• What Are the Different Properties of Polymers?

Measurement and Testing

What Are the Different Properties of Polymers?

Jun 21 2022

Comprised of repeating chains of molecules, polymers are unique materials that come in an array of shapes and sizes. Every polymer has unique properties that determine its suitability for different applications. For example, polyamideimide (PAI) has exceptional tensile strength of 21,000 psi. This makes it one of the best unreinforced thermoplastics for building high-speed rotating parts for pumps, as well as ultra-durable micro moulded components used for cardiovascular surgery.

Below, we spotlight some of the different properties of polymers and why they matter.

Tensile strength

Tensile strength rates how well a polymer material withstands being stretched or placed under tension. This property is calculated by measuring how much one-directional force can be applied before the plastic breaks.

Thermal expansion

This property describes the rate at which a polymer expands or contracts when exposed to high or low temperatures. Silicone is an example of a polymer with low thermal expansion. It doesn’t expand or contract when exposed to different temperatures, making it ideal for sealing glass windows.

Thermal conductivity

How well a polymer insulates itself against heat flows is an important property used to assess materials. Polymers with high thermal conductivity are coveted when manufacturing heat transfer devices. Similarly, polystyrene foams have excellent thermal conductivity and are often used to insulate buildings and to manufacture everyday items such as coffee cups and cooler boxes.

Refractive index

Some polymers allow light to filter through while others absorb it. Polymethyl methacrylate (PMMA) is a polymer with an excellent refractive index, making it ideal for manufacturing glass substitutes. These can include skylights, shatterproof windows, optical lenses and screens used to protect spectators in ice hockey arenas.

Crystallinity

Crystallinity is a property that describes how the polymer chains are arranged. Polymers with regularly aligned chains are considered highly crystalline and are generally hard, dense and durable. That said, a polymer that’s too crystalline will be brittle and unsuitable for certain applications. HDPE used to make plastic milk bottles is an example of a crystalline polymer. It's not only durable but easy to recycle thanks to its unique properties. In comparison, polymers with irregularly aligned chains have low crystallinity.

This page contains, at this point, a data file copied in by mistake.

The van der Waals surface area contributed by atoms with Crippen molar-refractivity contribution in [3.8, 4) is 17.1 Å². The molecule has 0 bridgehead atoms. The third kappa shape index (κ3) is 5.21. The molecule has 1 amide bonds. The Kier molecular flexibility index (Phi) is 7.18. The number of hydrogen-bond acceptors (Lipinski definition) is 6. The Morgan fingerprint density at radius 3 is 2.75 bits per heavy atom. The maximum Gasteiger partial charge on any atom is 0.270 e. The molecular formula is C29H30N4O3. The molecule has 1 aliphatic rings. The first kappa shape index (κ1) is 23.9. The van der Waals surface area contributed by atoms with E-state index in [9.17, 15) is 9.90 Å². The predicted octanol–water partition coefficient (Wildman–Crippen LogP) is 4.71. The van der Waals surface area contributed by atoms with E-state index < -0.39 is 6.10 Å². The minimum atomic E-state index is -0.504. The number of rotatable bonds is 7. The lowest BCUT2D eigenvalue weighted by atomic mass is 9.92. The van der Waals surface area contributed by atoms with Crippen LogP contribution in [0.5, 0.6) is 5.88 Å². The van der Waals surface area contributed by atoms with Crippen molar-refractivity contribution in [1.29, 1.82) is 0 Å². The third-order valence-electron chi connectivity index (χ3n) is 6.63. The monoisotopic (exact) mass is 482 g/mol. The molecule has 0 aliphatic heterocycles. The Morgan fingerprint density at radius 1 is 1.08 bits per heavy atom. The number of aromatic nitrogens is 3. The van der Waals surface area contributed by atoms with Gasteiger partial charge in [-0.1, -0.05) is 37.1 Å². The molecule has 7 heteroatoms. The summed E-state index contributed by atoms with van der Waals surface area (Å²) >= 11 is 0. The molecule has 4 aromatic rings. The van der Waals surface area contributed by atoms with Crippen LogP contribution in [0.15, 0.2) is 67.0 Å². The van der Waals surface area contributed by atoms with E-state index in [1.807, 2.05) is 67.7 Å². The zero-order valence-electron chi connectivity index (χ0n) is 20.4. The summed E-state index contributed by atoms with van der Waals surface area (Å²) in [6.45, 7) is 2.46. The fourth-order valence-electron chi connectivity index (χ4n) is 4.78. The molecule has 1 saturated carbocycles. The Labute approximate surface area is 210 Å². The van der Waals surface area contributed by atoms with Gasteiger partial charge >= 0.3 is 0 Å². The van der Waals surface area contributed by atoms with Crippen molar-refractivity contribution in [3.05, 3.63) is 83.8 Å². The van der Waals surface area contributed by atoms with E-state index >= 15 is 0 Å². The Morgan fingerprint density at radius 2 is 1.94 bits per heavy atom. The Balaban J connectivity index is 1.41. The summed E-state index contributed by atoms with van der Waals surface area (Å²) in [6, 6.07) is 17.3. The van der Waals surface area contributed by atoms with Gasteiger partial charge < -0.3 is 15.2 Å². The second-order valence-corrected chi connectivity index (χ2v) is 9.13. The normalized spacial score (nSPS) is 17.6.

Permeability

Permeability describes how easily liquids, gases and other compounds can pass through a polymer material. Polyethylene, a highly impermeable polymer used to manufacture food wrappers and plastic films, is 4000 times better at preventing oxygen from seeping into products than polystyrene.

A variety of polymer analysis techniques are used to analyse these properties and determine the suitability of materials. Want to know more about analytical methods for polymer characterisation? Don’t miss our complete guide ‘Polymer Characterisation - Techniques, Types & Properties’.


Digital Edition

Petro Industry News 23.2 - April/May 2022

May 2022

In This Edition Fuel for Thought - AnalytiChem acquires SCP SCIENCE - COVID-19 boosts adoption of virtual reality in the oil and gas industry - ION Science’s MiniPID Sensors win prestigio...

View all digital editions

Events

Nigeria Oil & Gas (NOG)

Jul 04 2022 Abuja, Nigeria

Air and Water Pollution 2022

Jul 05 2022 Online event

Asia Pacific LNG & Gas Summit

Jul 06 2022 Singapore

East Russia Oil and Gas Forum

Jul 06 2022 Vladivostok, Russia

WTC 2022

Jul 10 2022 Lyons, France

View all events